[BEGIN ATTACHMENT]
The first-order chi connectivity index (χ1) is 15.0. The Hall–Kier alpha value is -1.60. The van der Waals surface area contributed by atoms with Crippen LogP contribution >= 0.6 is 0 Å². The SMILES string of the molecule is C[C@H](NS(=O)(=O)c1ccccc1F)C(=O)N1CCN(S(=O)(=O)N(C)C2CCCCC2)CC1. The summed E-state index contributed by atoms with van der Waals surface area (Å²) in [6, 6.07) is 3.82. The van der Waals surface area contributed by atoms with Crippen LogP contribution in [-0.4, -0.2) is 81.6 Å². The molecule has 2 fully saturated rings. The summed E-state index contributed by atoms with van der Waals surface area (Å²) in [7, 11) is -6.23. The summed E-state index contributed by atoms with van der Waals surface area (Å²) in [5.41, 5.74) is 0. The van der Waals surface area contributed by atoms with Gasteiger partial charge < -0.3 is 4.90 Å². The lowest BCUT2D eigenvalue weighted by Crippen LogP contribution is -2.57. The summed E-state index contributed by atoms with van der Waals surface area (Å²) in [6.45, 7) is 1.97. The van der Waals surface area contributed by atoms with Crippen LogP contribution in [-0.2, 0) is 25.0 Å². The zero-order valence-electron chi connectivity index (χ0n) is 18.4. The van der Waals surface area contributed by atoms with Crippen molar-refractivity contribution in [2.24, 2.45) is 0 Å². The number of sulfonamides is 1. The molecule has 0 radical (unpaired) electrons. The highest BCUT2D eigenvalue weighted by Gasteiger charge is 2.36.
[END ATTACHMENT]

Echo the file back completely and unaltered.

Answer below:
The first-order chi connectivity index (χ1) is 15.0. The Hall–Kier alpha value is -1.60. The van der Waals surface area contributed by atoms with Crippen LogP contribution >= 0.6 is 0 Å². The SMILES string of the molecule is C[C@H](NS(=O)(=O)c1ccccc1F)C(=O)N1CCN(S(=O)(=O)N(C)C2CCCCC2)CC1. The summed E-state index contributed by atoms with van der Waals surface area (Å²) in [6, 6.07) is 3.82. The van der Waals surface area contributed by atoms with Crippen LogP contribution in [-0.4, -0.2) is 81.6 Å². The molecule has 2 fully saturated rings. The summed E-state index contributed by atoms with van der Waals surface area (Å²) in [7, 11) is -6.23. The summed E-state index contributed by atoms with van der Waals surface area (Å²) in [5.41, 5.74) is 0. The van der Waals surface area contributed by atoms with Gasteiger partial charge < -0.3 is 4.90 Å². The lowest BCUT2D eigenvalue weighted by Crippen LogP contribution is -2.57. The summed E-state index contributed by atoms with van der Waals surface area (Å²) in [6.45, 7) is 1.97. The van der Waals surface area contributed by atoms with Crippen LogP contribution in [-0.2, 0) is 25.0 Å². The zero-order valence-electron chi connectivity index (χ0n) is 18.4. The van der Waals surface area contributed by atoms with Crippen molar-refractivity contribution in [2.24, 2.45) is 0 Å². The number of sulfonamides is 1. The molecule has 0 radical (unpaired) electrons. The highest BCUT2D eigenvalue weighted by Gasteiger charge is 2.36.